Film Reviews, Reviews

La La Land Review

Beware of spoilers!

la-la-land-poster

I went to see the current darling of Hollywood with my housemates last night. If you haven’t come across La La Land then I don’t know what to say to you, other than to ask you what it’s like under your rock. It’s been everywhere, and has blasted onto the awards scene with 200 nominations including for 14 Oscars – tied for the highest number ever with Titanic and All About Eve – and has rave reviews from both critics and viewers in one of the few cases where the two seem to agree. I went into the cinema quietly hopeful; true, there was no way that it could possibly live up to the hype, but it had several things going for it as far as I was concerned. I love musicals, I’d heard the cinematography was amazing (a passion of mine), and it starred Emma Stone, who holds a special place in my heart ever since Easy A. Should be great, no?

Well, no.

I realise that I’m in the minority in saying this, and I’m in no way trying to tell people what they should and shouldn’t like. If you loved it, great. You clearly saw something I didn’t, and feel free to keep on loving it. I really wish I could join you; I so wanted to love this film and it had so much potential, but there were just several major stumbling blocks that prevent me from joining the parade all the way to the Oscars.

I feel like if La La Land had committed to its concept then it could have been good, but in reality it was just messy. Stylistic choices were made just for aesthetic purposes and cluttered and confused things. The mood switched between quirky and ‘deep’ so quickly it gave me whiplash. It didn’t even feel like it had committed to being a musical: after opening with a huge musical number the film gets bored and wanders into romantic-drama territory before remembering that it’s supposed to be a musical and shoehorning a song in at the end. Admittedly those songs are quite good, although there are only a couple I’d want to hear again, but I feel like if a film’s going to be a musical then it has to be a musical. La La Land seems to want to be a musical because that’s quirky and different, and because musicals are Oscar Bait.

In fact, La La Land seems to do a lot of stuff for quirkiness’ sake. The opening number is a good example of this; it comes across as more a series of stylised ideas than a cohesive sequence, and this just gives the impression that it’s just showing off. Now, there’s nothing necessarily wrong with showing off in film – Tarantino’s movies are nothing if not hugely self-involved and I still love those – but I get the impression that Damien Chazelle confused being ‘different’ with being ‘clever’. The cinematography is ‘clever’, the dialogue is ‘clever’, the message is ‘clever’. It’s like that one hipster friend who dresses well and takes nice photos but is generally insufferable and won’t stop criticising your music taste.

General consistency issues and self-important quirkiness aside, La La Land has potential. There are some nice moments in there, even if they’re sparse and disconnected, and it does manage to evoke the atmosphere of some classic musical films, so props to it for that. But there is one error, one major failing that ruins the whole film (for me at least), that La La Land is guilty of: the characters are fundamentally unlikable.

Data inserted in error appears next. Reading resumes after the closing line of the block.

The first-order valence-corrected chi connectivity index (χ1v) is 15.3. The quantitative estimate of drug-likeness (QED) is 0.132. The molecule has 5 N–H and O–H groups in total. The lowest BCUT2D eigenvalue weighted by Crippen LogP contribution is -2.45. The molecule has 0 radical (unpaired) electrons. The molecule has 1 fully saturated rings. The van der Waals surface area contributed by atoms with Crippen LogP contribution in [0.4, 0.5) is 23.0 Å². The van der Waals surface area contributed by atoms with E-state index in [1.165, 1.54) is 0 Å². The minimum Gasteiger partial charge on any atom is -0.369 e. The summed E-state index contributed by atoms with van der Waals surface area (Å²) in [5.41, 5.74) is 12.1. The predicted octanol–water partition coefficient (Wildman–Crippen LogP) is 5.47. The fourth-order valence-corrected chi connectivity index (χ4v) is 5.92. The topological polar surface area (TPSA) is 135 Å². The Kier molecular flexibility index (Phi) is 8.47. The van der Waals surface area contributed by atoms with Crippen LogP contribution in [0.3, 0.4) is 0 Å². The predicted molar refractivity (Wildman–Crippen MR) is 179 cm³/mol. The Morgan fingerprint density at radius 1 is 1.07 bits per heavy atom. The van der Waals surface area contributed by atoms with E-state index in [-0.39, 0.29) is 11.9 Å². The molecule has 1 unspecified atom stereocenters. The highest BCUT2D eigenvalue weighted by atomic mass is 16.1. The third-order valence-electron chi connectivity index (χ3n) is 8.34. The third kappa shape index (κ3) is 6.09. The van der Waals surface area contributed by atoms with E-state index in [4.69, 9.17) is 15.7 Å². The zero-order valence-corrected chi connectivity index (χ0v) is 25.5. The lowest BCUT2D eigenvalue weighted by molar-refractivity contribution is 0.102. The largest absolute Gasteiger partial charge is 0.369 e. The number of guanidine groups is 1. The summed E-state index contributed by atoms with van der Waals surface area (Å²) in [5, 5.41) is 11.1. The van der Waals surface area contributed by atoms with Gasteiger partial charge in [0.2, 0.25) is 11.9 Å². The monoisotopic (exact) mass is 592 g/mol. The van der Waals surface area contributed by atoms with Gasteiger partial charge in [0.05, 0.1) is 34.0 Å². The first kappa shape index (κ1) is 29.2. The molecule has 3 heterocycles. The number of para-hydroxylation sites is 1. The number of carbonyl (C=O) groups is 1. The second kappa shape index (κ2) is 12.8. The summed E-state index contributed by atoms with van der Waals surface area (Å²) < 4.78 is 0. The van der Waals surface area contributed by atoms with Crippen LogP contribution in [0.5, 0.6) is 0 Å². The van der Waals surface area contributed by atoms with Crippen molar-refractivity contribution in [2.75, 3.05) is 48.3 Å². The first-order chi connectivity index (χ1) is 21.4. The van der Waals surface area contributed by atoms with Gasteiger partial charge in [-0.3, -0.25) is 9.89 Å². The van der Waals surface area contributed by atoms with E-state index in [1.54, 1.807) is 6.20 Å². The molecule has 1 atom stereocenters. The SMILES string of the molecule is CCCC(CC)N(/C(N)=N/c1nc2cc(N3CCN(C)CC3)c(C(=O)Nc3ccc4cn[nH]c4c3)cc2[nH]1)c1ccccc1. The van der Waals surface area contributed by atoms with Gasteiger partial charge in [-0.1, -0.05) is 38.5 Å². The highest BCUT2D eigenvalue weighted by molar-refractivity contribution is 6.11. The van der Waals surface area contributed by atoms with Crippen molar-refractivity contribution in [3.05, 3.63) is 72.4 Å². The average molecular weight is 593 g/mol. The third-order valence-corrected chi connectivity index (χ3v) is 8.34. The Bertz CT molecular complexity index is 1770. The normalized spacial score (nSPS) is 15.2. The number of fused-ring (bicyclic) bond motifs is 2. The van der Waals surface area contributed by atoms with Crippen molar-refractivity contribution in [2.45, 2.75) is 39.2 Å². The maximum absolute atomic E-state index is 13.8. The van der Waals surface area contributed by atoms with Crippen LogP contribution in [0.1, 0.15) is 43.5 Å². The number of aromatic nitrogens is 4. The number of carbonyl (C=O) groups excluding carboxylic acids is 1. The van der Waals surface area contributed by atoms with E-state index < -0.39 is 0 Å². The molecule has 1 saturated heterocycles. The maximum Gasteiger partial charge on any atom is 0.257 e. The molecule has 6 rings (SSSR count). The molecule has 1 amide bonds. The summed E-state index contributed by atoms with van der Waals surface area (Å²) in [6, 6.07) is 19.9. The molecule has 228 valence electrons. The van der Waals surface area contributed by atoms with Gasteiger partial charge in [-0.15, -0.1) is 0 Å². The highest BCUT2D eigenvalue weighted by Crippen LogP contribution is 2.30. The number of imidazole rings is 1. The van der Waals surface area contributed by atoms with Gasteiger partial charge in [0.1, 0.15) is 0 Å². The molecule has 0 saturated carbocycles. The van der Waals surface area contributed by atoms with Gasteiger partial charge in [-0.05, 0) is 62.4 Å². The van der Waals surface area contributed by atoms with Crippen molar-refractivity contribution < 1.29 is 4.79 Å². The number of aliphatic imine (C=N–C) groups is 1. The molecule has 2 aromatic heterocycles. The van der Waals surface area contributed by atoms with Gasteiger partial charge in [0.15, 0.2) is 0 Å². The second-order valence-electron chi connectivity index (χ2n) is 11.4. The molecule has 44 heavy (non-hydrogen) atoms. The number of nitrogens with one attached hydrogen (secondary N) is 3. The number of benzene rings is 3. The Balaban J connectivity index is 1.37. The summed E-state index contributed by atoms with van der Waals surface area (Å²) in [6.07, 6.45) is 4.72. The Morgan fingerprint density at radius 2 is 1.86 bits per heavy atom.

This really is the sticking point for me when people talk about how much they love the film. I came out of the cinema completely unable to comprehend how people liked, let alone identified with, these people. Mia, played by Emma Stone, has no discernible personality beyond A) wanting to be an actress and B) being Emma Stone, which is normally something I love, but unfortunately silly faces and dancing is not enough to make up for a character who is less than two dimensional. Sebastian (Ryan Gosling) is the embodiment of everything I hate: rude, obnoxious and incredibly pretentious (it’s possible for people to just not like jazz, okay?!), and I can totally understand the ‘white saviour’ criticisms levelled at him for his belief that he can single-handedly save jazz. Their problems are very much middle-class white people problems, and while I’m not saying it’s impossible to feel sorry for struggling actresses and musicians it’s more difficult when they’re living in really nice apartments, going to huge parties and just moaning all the damn time.

The characters are just a series of all of the worst tropes from romantic comedies. They bitch at each other in place of flirting, then have a musical number together and are suddenly madly in love. Instead of actually showing them being a good couple, they have a montage of them doing clichéd romantic things. Worst of all, they’re absolute arseholes to everyone around them because it’s ‘quirky’. Sebastian gets Mia’s attention by blasting his car horn until she comes out of the house (people in the cinema were actually laughing at this, while I was considering what heavy object I would use to bash his head in). Mia’s even worse: she runs out on a dinner with her boyfriend and family because she realises that she’d rather be on a date with another man – a date she made while still dating her boyfriend, no less – abandoning her boyfriend with no explanation and definitely no proper apology.

The more I think about this film the more I dislike it, which is actually quite an achievement. I sat in the cinema waiting, desperately hoping, for it to get better, but it just…didn’t. If you haven’t seen it and you think you might then definitely go, but make up your own mind about the film. Sometimes I do have to wonder if critics have seen something in a film that I haven’t, or, as seems more likely in this case, watched an entirely different film altogether.

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